AS OF TODAY this site’s daily publishing schedule is coming to a halt. Swamplot has been covering Houston’s real estate landscape for 12 years. That’s longer than the runs of most successful teevee sitcoms, all but one U.S. presidency, and a lot of great Houston restaurants. It’s been long enough to cover 3 hurricanes, several boom-and-bust cycles, a half-dozen or so 100-year floods, and the rise and fall of Tuscanization. More than a few high-school freshmen when Swamplot started in 2007 are now armed with PhDs and ready to launch their careers. It’s time for us to move on as well.I am especially saddened by this news. Given my profession as well as my overall interests, Swamplot has been a mandatory daily read of mine for many years now.
Swamplot was more than just a local real estate website. To be sure, it covered construction and demolition, purchasing and leasing transactions, office relocations, the latest plans from developers, and everything else a straight real estate tracking blog would be expected to cover. But the site went well beyond that, also covering topics such as local politics, transportation, flood control, urban design, the arts, architectural trends, restaurant and bar openings and closings, national trends, and so much more.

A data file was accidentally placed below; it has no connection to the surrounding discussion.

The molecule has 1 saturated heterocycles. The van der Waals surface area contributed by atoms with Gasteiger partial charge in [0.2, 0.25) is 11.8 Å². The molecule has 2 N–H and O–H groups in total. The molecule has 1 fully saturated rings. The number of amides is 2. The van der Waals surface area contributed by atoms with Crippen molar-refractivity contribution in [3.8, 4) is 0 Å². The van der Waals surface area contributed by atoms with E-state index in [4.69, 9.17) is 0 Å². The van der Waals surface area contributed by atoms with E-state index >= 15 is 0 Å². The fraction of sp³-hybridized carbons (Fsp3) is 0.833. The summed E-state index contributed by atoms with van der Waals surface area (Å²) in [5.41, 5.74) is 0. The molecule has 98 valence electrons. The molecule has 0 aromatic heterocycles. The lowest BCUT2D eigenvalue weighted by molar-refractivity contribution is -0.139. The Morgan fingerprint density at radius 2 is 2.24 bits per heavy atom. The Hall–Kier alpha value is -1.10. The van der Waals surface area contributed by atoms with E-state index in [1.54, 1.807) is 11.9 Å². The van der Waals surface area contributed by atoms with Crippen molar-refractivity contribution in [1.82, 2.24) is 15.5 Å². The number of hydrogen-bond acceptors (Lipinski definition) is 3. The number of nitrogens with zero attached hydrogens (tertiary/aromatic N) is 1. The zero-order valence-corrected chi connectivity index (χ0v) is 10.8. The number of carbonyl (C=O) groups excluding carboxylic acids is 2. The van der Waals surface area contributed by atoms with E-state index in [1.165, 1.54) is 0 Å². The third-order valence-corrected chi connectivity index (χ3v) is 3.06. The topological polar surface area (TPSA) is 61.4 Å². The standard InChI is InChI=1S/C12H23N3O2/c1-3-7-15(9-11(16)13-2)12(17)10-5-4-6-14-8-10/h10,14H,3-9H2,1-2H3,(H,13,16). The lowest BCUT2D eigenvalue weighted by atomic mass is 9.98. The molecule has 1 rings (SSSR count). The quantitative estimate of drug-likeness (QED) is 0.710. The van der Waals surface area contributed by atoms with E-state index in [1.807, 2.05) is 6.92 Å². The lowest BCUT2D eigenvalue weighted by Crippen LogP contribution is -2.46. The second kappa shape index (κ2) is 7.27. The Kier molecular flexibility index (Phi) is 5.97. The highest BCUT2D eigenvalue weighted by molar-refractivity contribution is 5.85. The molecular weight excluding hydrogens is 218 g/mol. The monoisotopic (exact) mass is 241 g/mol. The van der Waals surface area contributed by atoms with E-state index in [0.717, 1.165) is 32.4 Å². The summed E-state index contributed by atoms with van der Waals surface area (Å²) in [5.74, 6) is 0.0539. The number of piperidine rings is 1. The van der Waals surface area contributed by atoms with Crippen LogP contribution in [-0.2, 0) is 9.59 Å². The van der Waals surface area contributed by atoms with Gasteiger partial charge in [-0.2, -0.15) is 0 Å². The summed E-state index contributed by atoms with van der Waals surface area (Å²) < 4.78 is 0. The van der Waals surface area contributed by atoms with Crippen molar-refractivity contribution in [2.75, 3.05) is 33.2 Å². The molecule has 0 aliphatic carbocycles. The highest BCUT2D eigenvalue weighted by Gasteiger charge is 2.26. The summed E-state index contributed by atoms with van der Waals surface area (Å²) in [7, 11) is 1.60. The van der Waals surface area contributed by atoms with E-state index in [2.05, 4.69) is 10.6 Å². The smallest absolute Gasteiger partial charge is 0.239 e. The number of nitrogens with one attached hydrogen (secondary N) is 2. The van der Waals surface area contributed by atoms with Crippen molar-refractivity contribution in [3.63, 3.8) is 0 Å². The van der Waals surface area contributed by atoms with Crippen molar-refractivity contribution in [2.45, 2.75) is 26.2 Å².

Swamplot, furthermore, was more than just a blog: it was an online community. Unlike most websites these days, its comments section actually had a relatively high signal-to-noise ratio, featuring a lot of informed local and professional input and a relatively low amount of uninformed and disruptive trolling. The "Comment of the Day" was even a regular feature on the blog, wherein a particularly salient comment on a previous post was featured as its own post in order to generate further discussion. The exchange of information and ideas the website fomented was refreshing and critical, especially given the rapidly-evolving context of the ever-growing Houston region.
While other local architecture and urbanism forums, such as HAIF, Offcite, or The Kinder Institute, might be able to pick up the slack somewhat, Swamplot was truly one-of-a-kind. There is nothing that is going to replace it.
I understand that blogs come and go; that's just the way things are in the internet universe. But the entire Houston region is going to be poorer for the closure of Swamplot.
Culturemap has more.